The winds on Utah's Capitol Hill are blowing increasingly Republican these days. If this is not the case, the GOP needs to further explain its decision to limit its primaries to Utahns registered as Republicans. It also needs to explain its unabashed carving up of state legislative districts that eliminates the districts now held by Democrat incumbents or forces primary elections among Democrat representatives and senators serving in currently adjacent districts. And why cannot congressional districts be shaped in such a way that the mostly urban Wasatch Front can be divided in a fashion that respects natural communities?
Please don't tell us that that's just how the numbers worked out. There are obviously politics at work here. Please don't tell us that your numbers suggest that there are just that many more Republicans in Utah. Most Utahns don't register by political party, and we'd venture that a goodly share don't vote a straight party ticket.
The larger issue is a matter of choice. Unless there's a change in the winds from Capitol Hill and the GOP state party, people who most need a voice in public policy issues stand to be shut out. This isn't just your friendly Deseret News editorial board blowing smoke. Nearly 70 percent of Utahns — more than half of them rank-and-file Republicans — oppose closing the GOP primary, according to the results of a recent Dan Jones and Associates poll conducted for the Deseret News and KSL.
The GOP needs to carefully consider just how much it wants to flex its muscle. If voters perceive they have been forced out of the process or that their choices have been severely limited, history suggests they may retaliate against Republican candidates at the polls.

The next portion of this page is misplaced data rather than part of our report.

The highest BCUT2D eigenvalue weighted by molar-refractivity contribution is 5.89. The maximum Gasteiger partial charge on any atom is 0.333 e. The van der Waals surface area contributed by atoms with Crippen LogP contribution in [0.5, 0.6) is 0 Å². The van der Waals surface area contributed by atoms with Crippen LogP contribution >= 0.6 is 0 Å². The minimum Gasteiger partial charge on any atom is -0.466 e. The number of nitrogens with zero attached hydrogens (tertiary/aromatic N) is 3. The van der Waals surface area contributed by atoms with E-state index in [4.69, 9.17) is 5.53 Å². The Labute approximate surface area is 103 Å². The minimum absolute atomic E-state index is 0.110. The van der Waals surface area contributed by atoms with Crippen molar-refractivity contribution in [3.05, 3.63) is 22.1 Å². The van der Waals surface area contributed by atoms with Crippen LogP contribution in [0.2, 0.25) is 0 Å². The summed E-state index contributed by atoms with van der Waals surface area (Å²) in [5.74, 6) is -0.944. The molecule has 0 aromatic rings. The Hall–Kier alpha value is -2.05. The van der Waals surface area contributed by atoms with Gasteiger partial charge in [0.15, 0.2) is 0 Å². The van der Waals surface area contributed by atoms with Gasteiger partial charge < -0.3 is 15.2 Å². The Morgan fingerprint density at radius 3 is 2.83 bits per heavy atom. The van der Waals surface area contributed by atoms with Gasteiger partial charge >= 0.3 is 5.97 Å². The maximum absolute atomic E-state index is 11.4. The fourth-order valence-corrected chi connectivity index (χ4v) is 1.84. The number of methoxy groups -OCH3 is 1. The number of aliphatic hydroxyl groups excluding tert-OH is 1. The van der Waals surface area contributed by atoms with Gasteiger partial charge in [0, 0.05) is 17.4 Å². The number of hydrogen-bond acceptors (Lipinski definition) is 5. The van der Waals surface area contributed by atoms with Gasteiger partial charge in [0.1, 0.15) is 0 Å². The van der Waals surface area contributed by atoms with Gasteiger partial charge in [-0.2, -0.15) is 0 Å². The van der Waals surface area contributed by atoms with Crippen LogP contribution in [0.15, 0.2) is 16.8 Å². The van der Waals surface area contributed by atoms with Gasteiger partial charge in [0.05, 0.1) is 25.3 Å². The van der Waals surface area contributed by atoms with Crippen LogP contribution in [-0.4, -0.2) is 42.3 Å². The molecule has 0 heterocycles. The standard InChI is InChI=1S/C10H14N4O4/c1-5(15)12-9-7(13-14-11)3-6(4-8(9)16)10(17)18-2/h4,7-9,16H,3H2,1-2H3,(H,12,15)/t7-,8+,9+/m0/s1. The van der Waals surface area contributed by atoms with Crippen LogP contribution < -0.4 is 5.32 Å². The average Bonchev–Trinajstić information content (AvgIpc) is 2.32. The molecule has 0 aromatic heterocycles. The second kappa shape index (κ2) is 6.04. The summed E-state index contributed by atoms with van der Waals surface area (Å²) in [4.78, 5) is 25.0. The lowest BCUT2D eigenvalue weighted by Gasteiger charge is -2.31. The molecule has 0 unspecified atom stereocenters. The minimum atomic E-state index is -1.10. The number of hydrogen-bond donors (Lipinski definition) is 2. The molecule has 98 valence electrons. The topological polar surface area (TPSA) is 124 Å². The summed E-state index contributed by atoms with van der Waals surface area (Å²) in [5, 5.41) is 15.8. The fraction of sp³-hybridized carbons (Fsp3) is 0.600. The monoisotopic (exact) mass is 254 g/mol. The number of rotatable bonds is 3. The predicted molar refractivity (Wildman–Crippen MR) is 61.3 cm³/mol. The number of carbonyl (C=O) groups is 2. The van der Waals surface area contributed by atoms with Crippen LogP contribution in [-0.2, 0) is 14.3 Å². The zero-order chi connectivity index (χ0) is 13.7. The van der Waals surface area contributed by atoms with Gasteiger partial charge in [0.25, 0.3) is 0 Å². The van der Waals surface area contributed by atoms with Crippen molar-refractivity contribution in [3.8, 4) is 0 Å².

The GOP has a lot at stake. It needs to court Utah's sizable independent vote, and since election results tell us that a good many Democrats also cross over the partisan aisle on Election Day, it doesn't serve Republicans to further alienate Democrats.
The question we keep asking ourselves is, how much is enough for the Republican Party? There is no Democrat who holds statewide elected office. The GOP controls the House and Senate by sizable margins, although Democrats made considerable gains in the Senate in recent years.
Election results suggest that, left to their own devices, most people vote Republican in Utah. But at the same time, they value the notion of choice. Yes, it's up to Democrats to field strong candidates, but between closed primary elections and proposed legislative district boundaries specifically crafted to protect some GOP incumbents, Democrats face an incredibly steep undertaking.
So, legislators, explain this gerrymandering. We don't see the logic behind it. We only see partisanship and a concerted effort to squelch differing points of view.
The good news is, there's time to reconsider how the redistricting will occur. We hope choice and fair play will weigh heavily in lawmakers' deliberations during the upcoming legislative session. These are concepts that Utahns hold dear, and their current representatives should respect that.